Karl Fischer
Mercury News
May 3, 2008

Electronic eyes soon will focus on Richmond city streets in a $1.4 million attempt to curb crime and blight.

Crews began installing a system of 26 wireless cameras and their infrastructure around the city last week that police hope to use for everything from snaring evidence in shootings at high-crime corners to catching illegal dumpers, graffiti artists and crosswalk-running motorists.

The move comes after years of urging from neighborhood groups and elected officials eager to reduce street violence. It also comes over the past concerns of privacy advocates such as the American Civil Liberties Union.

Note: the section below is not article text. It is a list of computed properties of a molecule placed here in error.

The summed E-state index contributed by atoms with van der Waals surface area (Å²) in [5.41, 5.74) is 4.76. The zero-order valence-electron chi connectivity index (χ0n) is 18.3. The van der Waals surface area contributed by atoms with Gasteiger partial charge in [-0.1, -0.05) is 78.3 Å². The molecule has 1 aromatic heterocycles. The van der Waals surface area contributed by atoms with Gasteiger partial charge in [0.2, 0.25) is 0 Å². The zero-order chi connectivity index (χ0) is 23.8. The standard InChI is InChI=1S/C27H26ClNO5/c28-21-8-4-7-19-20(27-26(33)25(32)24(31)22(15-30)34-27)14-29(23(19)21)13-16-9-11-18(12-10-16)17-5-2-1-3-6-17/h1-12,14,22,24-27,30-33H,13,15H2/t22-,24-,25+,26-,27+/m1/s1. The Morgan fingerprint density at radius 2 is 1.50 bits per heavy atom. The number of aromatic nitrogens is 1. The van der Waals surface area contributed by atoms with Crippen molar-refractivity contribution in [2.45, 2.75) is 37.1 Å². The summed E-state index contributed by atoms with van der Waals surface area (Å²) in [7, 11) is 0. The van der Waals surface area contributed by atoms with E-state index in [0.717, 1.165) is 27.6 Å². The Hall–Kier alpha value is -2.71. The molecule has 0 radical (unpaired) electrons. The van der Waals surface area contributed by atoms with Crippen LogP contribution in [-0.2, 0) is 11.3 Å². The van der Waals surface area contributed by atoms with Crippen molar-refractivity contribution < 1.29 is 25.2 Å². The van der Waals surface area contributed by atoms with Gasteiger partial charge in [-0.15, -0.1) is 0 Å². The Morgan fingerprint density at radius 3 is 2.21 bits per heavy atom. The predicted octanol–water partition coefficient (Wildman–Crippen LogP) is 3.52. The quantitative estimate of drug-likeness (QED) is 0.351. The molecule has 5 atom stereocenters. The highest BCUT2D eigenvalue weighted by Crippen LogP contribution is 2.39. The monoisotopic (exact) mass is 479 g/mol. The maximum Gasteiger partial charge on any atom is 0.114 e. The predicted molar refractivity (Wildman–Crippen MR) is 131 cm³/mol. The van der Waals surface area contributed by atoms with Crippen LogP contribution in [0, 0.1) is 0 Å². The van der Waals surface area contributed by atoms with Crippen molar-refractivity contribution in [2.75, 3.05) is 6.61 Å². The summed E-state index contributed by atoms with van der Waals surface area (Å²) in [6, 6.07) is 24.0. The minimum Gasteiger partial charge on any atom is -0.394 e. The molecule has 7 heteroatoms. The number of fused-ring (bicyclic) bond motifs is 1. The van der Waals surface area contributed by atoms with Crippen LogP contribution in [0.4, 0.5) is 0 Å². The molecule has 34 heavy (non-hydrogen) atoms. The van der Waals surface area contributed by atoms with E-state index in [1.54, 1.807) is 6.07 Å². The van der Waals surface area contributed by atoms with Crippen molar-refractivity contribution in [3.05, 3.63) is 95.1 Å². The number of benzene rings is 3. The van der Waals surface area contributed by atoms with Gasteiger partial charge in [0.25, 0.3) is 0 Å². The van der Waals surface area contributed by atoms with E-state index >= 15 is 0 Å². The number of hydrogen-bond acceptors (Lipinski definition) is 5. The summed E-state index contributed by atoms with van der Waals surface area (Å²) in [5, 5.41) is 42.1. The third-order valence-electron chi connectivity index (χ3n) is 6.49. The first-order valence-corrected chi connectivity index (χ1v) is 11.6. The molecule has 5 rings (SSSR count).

The project uses modern technology and, unlike camera systems in some other cities, includes built-in room to grow, Deputy Police Chief Ed Medina said.

“Some other cities have chosen to just slap up some cameras without any future planning involved,” Medina said. “But we’re looking toward tomorrow. Ours has built-in capacity for expansion” and improvement.

Some of the cameras will sit on power poles at high-traffic intersections, public parks or high-crime corners. Others — some as small as a tube of lipstick — are portable and hideable, and can be used by detectives and code enforcement for targeted police operations.

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